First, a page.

The End of Indie?

The difference between “mainstream” and “indie” music has almost disappeared.

Rachel Lears

Under the banner of the 2010 CMJ Music Marathon, the annual New York City music festival, an October 20 Madison Square Garden concert featured two bands that dissolve the distinction between indie” and mainstream.” French rock band Phoenix, the headlining act, records on major labels (EMI and Universal) and has won a Grammy. The Dirty Projectors, the opener, records on an independent label (Domino Records) and sounds more at home in a theater or art gallery than a sports arena.

Today, no simple narrative of development or decline can capture the shifting complexity of music in the digital age.

The prominent pairing hints at deep changes in the music industry since the festival, which showcases new music from independent labels and unsigned artists, began 30 years ago. Corporate labels have collapsed under the weight of digital piracy and peer-to-peer file sharing (CD sales have fallen by 50 percent since 2000); emerging musicians now calculate their online buzz with sophisticated Web analytics; bands on independent labels reach Top 40 status; and governments sponsor pop music concerts as celebrations of national identity. Which all raises the question: What does the word indie” mean today?

The digital revolution has caused the mostly Anglo-American music calling itself indie” since the early 1980s to change at an accelerating pace over the past decade in several interrelated ways. Because it is easier than ever before to record and distribute music cheaply or for free, the sheer number of independent” artists producing popular music has skyrocketed. On the listening side, the Internet has made almost any recording instantly accessible, along with huge quantities of information about artists, genres and labels. This implies profound shifts for a subculture founded upon record collectors’ encyclopedic knowledge of pop and rock history as well as up-to-the-minute connoisseurship. 

Those of us avid listeners who came of age in the 1990s and earlier remember how much effort it took to learn about obscure bands and track down their recordings. Today, a panoply of automated services recommend new artists and upcoming shows based on your personal taste preferences. These developments have brought about a paradox: indie music” still thrives on elitist hipster sensibilities, yet at the same time the actual music is more democratically available than ever. 

At this year’s CMJ (College Music Journal) Marathon – four days of industry panels, parties and performances by more than 1,200 artists in over 75 venues – it was clear how the do-it-yourself drive of basement shows, four-track recordings and Xeroxed zines of the 80s and 90s has morphed into the digital entrepreneurship of social networking, Pro Tools plug-ins and influential blogs. As accessible technology ups the ante of professionalism, making intentionally sloppy or amateurish performance, recording and marketing less common, the nature and impact of indie” music has changed.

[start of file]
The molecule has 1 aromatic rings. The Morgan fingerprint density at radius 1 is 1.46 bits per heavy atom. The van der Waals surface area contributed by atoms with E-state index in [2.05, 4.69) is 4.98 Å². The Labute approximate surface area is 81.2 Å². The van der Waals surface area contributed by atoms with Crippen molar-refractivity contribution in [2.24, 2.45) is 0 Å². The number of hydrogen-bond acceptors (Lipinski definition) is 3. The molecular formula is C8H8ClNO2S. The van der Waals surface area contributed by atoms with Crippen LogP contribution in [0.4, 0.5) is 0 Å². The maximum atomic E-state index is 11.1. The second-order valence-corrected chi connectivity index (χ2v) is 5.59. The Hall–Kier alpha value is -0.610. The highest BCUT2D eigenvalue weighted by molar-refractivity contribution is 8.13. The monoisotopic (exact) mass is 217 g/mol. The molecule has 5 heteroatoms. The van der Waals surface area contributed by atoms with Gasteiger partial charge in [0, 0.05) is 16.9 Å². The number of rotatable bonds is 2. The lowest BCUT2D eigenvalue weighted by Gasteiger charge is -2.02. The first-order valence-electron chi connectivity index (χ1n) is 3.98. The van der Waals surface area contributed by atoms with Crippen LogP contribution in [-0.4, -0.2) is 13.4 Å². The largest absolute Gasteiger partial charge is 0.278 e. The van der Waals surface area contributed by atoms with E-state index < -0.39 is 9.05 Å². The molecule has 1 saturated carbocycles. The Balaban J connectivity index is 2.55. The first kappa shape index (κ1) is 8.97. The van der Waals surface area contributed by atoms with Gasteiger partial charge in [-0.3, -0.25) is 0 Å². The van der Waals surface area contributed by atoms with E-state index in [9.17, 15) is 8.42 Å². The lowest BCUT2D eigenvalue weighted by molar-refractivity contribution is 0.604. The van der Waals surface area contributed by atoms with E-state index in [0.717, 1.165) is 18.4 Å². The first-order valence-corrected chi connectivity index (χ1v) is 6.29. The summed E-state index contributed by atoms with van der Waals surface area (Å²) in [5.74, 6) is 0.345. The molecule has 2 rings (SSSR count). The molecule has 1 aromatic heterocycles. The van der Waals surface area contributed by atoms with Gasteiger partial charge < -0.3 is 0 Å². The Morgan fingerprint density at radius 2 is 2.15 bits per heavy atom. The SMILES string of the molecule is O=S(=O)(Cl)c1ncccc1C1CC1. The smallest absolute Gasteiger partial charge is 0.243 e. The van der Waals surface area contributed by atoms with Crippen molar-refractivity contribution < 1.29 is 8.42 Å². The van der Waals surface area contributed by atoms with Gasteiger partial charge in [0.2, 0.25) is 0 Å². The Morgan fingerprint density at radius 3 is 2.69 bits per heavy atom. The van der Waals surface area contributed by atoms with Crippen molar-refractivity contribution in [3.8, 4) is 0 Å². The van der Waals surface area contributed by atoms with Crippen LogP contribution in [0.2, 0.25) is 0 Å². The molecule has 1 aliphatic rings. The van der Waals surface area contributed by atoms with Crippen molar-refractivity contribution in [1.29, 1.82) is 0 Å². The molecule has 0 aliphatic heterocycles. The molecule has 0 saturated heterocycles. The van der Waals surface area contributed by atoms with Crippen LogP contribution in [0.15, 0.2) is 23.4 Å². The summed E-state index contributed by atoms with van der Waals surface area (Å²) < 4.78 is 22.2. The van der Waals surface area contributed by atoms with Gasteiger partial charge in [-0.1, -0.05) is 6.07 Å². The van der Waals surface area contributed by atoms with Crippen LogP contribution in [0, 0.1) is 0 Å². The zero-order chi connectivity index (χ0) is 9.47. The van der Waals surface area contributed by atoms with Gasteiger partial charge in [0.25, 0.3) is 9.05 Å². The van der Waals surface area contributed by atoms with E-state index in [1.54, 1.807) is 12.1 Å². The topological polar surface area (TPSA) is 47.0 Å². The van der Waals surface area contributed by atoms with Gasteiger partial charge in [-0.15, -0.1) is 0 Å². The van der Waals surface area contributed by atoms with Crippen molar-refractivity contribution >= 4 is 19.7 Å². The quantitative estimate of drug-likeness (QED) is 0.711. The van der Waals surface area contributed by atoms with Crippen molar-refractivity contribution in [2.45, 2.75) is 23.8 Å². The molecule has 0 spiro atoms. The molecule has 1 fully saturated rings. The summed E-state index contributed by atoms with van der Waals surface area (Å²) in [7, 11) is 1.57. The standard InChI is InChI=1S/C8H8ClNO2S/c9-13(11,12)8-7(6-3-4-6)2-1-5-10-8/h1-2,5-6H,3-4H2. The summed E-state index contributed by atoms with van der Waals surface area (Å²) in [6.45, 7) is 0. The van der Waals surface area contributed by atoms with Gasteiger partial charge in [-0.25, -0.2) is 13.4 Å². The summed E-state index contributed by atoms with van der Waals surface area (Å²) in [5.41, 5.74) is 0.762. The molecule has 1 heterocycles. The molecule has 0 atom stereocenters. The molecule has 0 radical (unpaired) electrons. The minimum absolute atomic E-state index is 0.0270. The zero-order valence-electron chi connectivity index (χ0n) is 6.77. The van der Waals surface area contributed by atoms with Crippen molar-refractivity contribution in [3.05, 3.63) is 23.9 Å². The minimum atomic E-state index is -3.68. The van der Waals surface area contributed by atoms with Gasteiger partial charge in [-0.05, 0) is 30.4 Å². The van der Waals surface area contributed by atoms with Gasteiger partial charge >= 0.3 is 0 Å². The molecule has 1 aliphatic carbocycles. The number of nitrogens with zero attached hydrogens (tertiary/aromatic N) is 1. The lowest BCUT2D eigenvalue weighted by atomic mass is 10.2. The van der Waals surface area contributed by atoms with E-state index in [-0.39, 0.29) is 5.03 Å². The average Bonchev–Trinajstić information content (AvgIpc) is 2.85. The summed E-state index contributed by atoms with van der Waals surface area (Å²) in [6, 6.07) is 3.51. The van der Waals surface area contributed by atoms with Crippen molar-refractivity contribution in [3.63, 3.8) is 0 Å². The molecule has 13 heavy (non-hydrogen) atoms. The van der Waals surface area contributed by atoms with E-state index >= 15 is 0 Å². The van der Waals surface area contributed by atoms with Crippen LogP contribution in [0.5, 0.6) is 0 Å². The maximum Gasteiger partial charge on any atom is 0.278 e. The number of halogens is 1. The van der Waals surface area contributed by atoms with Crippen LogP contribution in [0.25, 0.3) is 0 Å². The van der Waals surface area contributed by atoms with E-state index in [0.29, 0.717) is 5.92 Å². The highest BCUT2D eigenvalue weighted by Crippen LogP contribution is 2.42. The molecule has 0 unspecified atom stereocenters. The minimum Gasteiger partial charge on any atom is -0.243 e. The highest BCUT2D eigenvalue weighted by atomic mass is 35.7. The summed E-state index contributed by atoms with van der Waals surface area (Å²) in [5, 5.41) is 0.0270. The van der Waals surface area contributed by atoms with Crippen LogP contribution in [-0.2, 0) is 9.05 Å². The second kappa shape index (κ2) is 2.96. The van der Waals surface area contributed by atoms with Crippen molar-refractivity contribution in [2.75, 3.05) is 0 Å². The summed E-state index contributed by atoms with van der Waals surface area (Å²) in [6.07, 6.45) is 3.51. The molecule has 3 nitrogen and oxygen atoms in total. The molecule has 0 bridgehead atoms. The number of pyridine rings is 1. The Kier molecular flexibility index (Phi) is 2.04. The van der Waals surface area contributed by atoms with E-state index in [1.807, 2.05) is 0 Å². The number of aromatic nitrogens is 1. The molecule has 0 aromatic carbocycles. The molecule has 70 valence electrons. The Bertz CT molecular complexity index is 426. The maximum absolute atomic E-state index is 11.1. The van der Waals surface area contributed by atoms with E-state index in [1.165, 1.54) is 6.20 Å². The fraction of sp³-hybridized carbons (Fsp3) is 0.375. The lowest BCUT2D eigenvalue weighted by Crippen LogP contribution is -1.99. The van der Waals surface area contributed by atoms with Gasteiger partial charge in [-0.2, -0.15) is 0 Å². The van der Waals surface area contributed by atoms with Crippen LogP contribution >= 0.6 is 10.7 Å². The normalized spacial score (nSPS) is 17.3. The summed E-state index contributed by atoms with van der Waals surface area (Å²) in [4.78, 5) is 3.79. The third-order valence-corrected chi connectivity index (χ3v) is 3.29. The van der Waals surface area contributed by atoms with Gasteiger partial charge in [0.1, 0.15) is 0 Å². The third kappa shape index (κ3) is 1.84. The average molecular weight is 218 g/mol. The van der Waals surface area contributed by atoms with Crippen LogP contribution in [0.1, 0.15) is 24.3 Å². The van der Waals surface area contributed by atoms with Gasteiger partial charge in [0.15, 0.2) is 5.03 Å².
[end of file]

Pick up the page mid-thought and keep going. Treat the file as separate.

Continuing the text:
While any label that is not one of the four majors (Universal, Sony, Warner and EMI) or their subsidiaries is still considered independent by CMJ, which tracks college radio station playlists, it’s not at all clear many listeners actually notice the distinction. The factors that allow a new band to reach large audiences have shifted in recent years, though talent, hard work, connections and luck remain crucial. As sales of recorded music have declined, the profitability of live performances has risen with increasing ticket sales, ticket prices, and numbers of bands on tour. The result? Emerging bands must demonstrate a relentless commitment to touring (and attracting fans to shows via social networking sites) in order to capture the attention of a respected indie label. 

At the same time, independent music and television have become improbable bedfellows. Indie” acts lend their songs to ads and soundtracks to gain exposure (and make money), allowing corporations to simultaneously cut costs and attract valuable young audiences. 

The digital dissemination of audio and information has also made independent music easily accessible worldwide. Young musicians in many parts of the Global South now create indie” rock inspired by the same American and European influences as the Brooklyn bands filling Marathon shows with Facebook friends. 

It is easy to wax celebratory about the potential of technology to democratize music production, or nostalgic about the days when songs you liked would never, ever appear in car commercials. But today, no simple narrative of development or decline can capture the shifting complexity of music in the digital age. For every corporate sponsor at the Marathon, there were dozens of hard-working young local bands, as well as a few current projects from luminaries of earlier periods of indie rock history like Dean Wareham (formerly of Luna and Galaxie 500, now with Dean and Britta) and Corin Tucker (of Sleater-Kinney). 

But ultimately, as marketing guru Kevin Wortis of Rock Steady Music said during one Marathon panel: None of us knows why some records succeed and others don’t. We have no clue.” 

Rachel Lears is a filmmaker, writer and musician based in Brooklyn, N.Y. She holds a Ph.D. in cultural anthropology from New York University, where she also studied documentary production. Her feature documentary Birds of Passage (2010) has circulated in international film festivals and is slated for broadcast in various countries; her video art piece Ethnography of No Place (2008, with Saya Woolfalk) has screened at numerous galleries and museums worldwide.
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